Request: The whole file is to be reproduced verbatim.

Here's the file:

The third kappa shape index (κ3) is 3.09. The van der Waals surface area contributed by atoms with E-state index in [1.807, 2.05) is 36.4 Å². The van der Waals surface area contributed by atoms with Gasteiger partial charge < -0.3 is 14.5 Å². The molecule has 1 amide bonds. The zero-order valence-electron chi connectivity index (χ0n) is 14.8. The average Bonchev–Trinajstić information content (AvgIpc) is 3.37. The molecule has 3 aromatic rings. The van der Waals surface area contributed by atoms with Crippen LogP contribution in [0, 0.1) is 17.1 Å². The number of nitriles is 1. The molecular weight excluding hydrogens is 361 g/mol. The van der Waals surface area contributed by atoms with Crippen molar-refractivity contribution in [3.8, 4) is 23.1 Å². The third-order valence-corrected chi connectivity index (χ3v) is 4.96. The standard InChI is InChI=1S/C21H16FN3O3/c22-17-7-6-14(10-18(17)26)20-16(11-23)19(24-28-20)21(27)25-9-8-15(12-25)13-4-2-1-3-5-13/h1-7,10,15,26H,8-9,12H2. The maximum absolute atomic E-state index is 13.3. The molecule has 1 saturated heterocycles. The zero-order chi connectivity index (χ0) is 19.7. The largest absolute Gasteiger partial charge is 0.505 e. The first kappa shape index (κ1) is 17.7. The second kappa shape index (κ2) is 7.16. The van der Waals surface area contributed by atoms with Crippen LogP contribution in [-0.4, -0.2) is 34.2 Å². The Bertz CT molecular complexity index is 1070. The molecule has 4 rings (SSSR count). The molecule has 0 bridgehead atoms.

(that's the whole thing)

The third kappa shape index (κ3) is 3.09. The van der Waals surface area contributed by atoms with E-state index in [1.807, 2.05) is 36.4 Å². The van der Waals surface area contributed by atoms with Gasteiger partial charge < -0.3 is 14.5 Å². The molecule has 1 amide bonds. The zero-order valence-electron chi connectivity index (χ0n) is 14.8. The average Bonchev–Trinajstić information content (AvgIpc) is 3.37. The molecule has 3 aromatic rings. The van der Waals surface area contributed by atoms with Crippen LogP contribution in [0, 0.1) is 17.1 Å². The number of nitriles is 1. The molecular weight excluding hydrogens is 361 g/mol. The van der Waals surface area contributed by atoms with Crippen molar-refractivity contribution in [3.8, 4) is 23.1 Å². The third-order valence-corrected chi connectivity index (χ3v) is 4.96. The standard InChI is InChI=1S/C21H16FN3O3/c22-17-7-6-14(10-18(17)26)20-16(11-23)19(24-28-20)21(27)25-9-8-15(12-25)13-4-2-1-3-5-13/h1-7,10,15,26H,8-9,12H2. The maximum absolute atomic E-state index is 13.3. The molecule has 1 saturated heterocycles. The zero-order chi connectivity index (χ0) is 19.7. The largest absolute Gasteiger partial charge is 0.505 e. The first kappa shape index (κ1) is 17.7. The second kappa shape index (κ2) is 7.16. The van der Waals surface area contributed by atoms with Crippen LogP contribution in [-0.4, -0.2) is 34.2 Å². The Bertz CT molecular complexity index is 1070. The molecule has 4 rings (SSSR count). The molecule has 0 bridgehead atoms.